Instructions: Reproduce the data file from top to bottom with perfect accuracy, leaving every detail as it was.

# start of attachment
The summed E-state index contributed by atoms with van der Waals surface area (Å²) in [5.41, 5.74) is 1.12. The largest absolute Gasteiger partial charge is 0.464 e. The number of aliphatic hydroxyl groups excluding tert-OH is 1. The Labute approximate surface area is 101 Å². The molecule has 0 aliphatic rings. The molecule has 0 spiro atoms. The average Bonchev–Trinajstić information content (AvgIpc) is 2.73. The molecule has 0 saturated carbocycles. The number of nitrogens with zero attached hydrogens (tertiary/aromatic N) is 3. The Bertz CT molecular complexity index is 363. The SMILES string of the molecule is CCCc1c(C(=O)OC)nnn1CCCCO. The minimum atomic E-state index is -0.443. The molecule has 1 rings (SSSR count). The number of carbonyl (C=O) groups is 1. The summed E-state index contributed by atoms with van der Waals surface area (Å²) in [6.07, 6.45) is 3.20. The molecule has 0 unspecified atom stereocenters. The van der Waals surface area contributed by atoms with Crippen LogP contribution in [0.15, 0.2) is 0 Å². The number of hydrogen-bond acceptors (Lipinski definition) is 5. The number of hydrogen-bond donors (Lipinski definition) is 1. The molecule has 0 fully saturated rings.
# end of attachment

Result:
The summed E-state index contributed by atoms with van der Waals surface area (Å²) in [5.41, 5.74) is 1.12. The largest absolute Gasteiger partial charge is 0.464 e. The number of aliphatic hydroxyl groups excluding tert-OH is 1. The Labute approximate surface area is 101 Å². The molecule has 0 aliphatic rings. The molecule has 0 spiro atoms. The average Bonchev–Trinajstić information content (AvgIpc) is 2.73. The molecule has 0 saturated carbocycles. The number of nitrogens with zero attached hydrogens (tertiary/aromatic N) is 3. The Bertz CT molecular complexity index is 363. The SMILES string of the molecule is CCCc1c(C(=O)OC)nnn1CCCCO. The minimum atomic E-state index is -0.443. The molecule has 1 rings (SSSR count). The number of carbonyl (C=O) groups is 1. The summed E-state index contributed by atoms with van der Waals surface area (Å²) in [6.07, 6.45) is 3.20. The molecule has 0 unspecified atom stereocenters. The van der Waals surface area contributed by atoms with Crippen LogP contribution in [0.15, 0.2) is 0 Å². The number of hydrogen-bond acceptors (Lipinski definition) is 5. The number of hydrogen-bond donors (Lipinski definition) is 1. The molecule has 0 fully saturated rings.